At the Man with a Load of Mischief, they found the dead body stuck in a keg of beer. At the Jack and Hammer, another body was stuck out on the beam of the pub's sign, replacing the mechanical man who kept the time. Two pubs. Two murders. One Scotland Yard inspector called in to help.
Detective Chief Inspector Richard Jury arrives in Long Piddleton and finds everyone in the postcard village looking outside of town for the killer - except for one Melrose Plant. A keen observer of human nature, he points Jury in the right direction: into the darkest parts of his neighbors' hearts.
©2013 Martha Grimes (P)2013 Simon & Schuster
I love this multiple-murder puzzler, which introduces Inspector Jury to Melrose Plant, his loathe some Aunt Agatha, and the rest of Long Pid. All Grimes' Jury novels are good, but they're best read in sequence, and this one sets up some important relationships.
Recommended to those who love understated British humor and a bit of sad WWII childhood memories.
As is my unfortunate habit, I read this book after becoming hooked on Grimes' Jury character and books. That was just as well, because this didn't have anywhere near the character depth and entertaining mannerisms that developed in future books, so I may not have gone further with the series had I read this first. I am glad to know the origins of the characters, and how the Jury-Plant friendship formed. But having the characters become so much more entertainingly eccentric in newer books was so much better. Plant is so much more than he showed in this book, as is Agatha. And Jury is too one-dimensional here--his subtle mannerisms have not appeared yet. The plot is kind of exaggerated, as would be good for a stage play, but is still Grimes, and Grimes is generally quite good. Glad to have this one under my belt to go on reading her more recent and more entertaining tales of Jury, Plant, et al.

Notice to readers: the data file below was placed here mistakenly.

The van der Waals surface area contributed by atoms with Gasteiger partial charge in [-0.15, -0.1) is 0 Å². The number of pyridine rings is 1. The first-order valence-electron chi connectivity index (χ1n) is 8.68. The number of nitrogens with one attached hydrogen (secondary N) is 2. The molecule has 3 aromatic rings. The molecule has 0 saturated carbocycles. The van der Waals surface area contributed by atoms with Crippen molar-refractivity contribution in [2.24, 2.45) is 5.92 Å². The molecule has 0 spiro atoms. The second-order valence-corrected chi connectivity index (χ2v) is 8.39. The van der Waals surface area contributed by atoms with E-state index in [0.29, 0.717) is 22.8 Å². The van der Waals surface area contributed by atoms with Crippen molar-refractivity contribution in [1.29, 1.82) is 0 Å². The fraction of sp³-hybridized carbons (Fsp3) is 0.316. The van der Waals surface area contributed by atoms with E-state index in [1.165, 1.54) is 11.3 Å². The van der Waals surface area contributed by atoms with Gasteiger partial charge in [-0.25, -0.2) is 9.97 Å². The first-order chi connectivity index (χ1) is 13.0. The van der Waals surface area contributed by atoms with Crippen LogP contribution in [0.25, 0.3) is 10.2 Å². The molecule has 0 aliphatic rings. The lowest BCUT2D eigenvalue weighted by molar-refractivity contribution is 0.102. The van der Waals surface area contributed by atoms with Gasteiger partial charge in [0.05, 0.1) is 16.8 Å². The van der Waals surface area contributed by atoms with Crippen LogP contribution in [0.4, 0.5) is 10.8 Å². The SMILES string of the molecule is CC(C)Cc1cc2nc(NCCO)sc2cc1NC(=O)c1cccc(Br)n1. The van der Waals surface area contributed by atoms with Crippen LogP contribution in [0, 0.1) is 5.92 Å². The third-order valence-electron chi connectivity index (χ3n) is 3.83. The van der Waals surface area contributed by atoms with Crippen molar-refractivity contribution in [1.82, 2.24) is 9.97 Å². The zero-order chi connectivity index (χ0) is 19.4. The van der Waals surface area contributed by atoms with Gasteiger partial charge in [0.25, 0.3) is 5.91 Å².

This books is worthy of my highest recommendation. In the fashion of Dorothy L. Sayers this book is as enjoyable for the wonderful characters as the well spun mystery.
My preference is not to be keep on the edge of my seat, but comfortable and snug with a nice cup of tea nearby.
Can't decide whether I enjoy Jury or Plant.
I found both the sensitivity and playfulness of Jury endearing. His attitude about untrodden snow was delightful.
If you enjoy Dorothy L. Sayers' Lord Peter, then you are in for a treat.
If you haven't read the Lord Peter mysteries than I suggest you double your pleasure and indulge yourself with Martha Grimes' Jury as well as Dorothy L. Sayers' Lord Peter.
I was worried about this being a bit 'stodgy' for my tastes, but the pace and story was good, Most of the characters enjoyable and fun, and the annoying characters were mostly kept to a minimum. Recommended
Poor story, poor narration, poor, poor, poor. The plot was very dull, and Steve West is a dreadful narrator. Stay away unless you already are a fan.
I loved the audio version, The narrator brought the characters to life.
This was my first, but not last; Martha Grimes book.
First as well, but going to search for others by this narrator.
I loved all the scenes with Aunt Agetha and the ones where Jury displays his dry wit.
This series is one of my absolute favorites. I've read them (in paperback) many times. The best part of listening to the book was, as is the case for all audiobooks, being able to take the characters along with me. Also grateful that the voices did not conflict too badly with what I've been hearing in my head for years.
The first meeting of all the regular characters.
As mentioned earlier, his voices didn't conflict with my preconceptions
I have been waiting for ages to see this series come to Audible. The latter books in the series became a bit tedious, but these early entries have everything one could want. Richard Jury and Melrose Plant and all the rest of the characters have become like old friends. Please, Audible, bring them all!
Report Inappropriate Content